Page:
Presented at the 48th annual meeting of the Teratology Society, June 28 to July 3, 2008, Monterey, California.
Article first published online: 8 JUL 2009
Copyright © 2009 Wiley-Liss, Inc.
Birth Defects Research Part A: Clinical and Molecular Teratology
Volume 85, Issue 10, pages 842–849, October 2009
How to Cite
Collier, S. A., Browne, M. L., Rasmussen, S. A. and Honein, M. A. (2009), Maternal caffeine intake during pregnancy and orofacial clefts. Birth Defects Research Part A: Clinical and Molecular Teratology, 85: 842–849. doi: 10.1002/bdra.20600
The findings and conclusions in this report are those of the authors and do not necessarily represent the official position of the Centers for Disease Control and Prevention.
- Issue published online: 5 OCT 2009
- Article first published online: 8 JUL 2009
- Manuscript Accepted: 15 APR 2009
- Manuscript Revised: 13 APR 2009
- Manuscript Received: 17 MAR 2009
- orofacial clefts;
- birth defects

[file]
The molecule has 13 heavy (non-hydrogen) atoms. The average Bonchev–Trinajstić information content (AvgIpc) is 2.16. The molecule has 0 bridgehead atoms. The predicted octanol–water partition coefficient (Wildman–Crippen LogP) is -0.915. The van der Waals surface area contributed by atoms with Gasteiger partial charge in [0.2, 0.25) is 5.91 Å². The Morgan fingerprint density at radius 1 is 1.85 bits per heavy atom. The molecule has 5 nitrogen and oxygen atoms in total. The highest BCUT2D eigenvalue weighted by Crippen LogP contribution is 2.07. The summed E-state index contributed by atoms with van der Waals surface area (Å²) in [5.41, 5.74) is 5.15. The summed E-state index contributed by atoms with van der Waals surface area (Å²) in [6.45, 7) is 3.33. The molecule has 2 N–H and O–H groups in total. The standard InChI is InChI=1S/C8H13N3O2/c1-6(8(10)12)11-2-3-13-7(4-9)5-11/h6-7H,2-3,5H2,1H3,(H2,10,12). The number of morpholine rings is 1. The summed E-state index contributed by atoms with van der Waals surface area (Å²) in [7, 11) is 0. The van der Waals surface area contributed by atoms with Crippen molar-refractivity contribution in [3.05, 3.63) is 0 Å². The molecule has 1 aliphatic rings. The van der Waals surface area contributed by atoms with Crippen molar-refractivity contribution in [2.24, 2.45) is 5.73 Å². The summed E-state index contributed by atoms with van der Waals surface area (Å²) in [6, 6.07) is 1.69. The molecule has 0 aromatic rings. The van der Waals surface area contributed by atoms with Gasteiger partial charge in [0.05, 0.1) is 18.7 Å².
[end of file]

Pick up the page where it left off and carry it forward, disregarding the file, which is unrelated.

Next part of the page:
BACKGROUND: Moderate caffeine intake during pregnancy is common, but little is known about its potential association with birth defects. METHODS: The National Birth Defects Prevention Study is a population-based, case-control study of major birth defects, excluding infants with single-gene disorders and chromosomal abnormalities. This analysis includes infants with cleft lip with or without cleft palate (CL/P) and cleft palate only (CPO), excluding infants whose cleft was secondary to holoprosencephaly or amniotic band sequence. Mothers reported dietary caffeine intake from coffee, tea, sodas, and chocolate in the year before pregnancy and reported intake of medications containing caffeine during pregnancy. We assessed the association between dietary caffeine intake, frequency of consuming each type of caffeinated beverage, medications containing caffeine, and CL/P or CPO among infants born from October 1997 through December 2004. RESULTS: This analysis included 1531 infants with CL/P, 813 infants with CPO, and 5711 infants with no major birth defects (controls). Examining dietary sources among control mothers, 11% reported consuming at least 300 mg of caffeine per day and 17% reported consuming less than 10 mg of caffeine per day; high consumption (≥3 servings per day) was reported by 8% (coffee), 4% (tea), and 15% (sodas); medications containing at least 100 mg caffeine/dose were reported by less than 1%. Although some effect estimates were elevated for moderate caffeine intake from all beverages, estimates were closer to the null for high caffeine levels. Isolated CL/P was associated with use of medications containing at least 100 mg of caffeine per dose. CONCLUSIONS: Our data do not suggest an association between maternal dietary caffeine intake and orofacial clefts, but caffeine-containing medications merit further study. Birth Defects Research (Part A), 2009. © 2009 Wiley-Liss, Inc.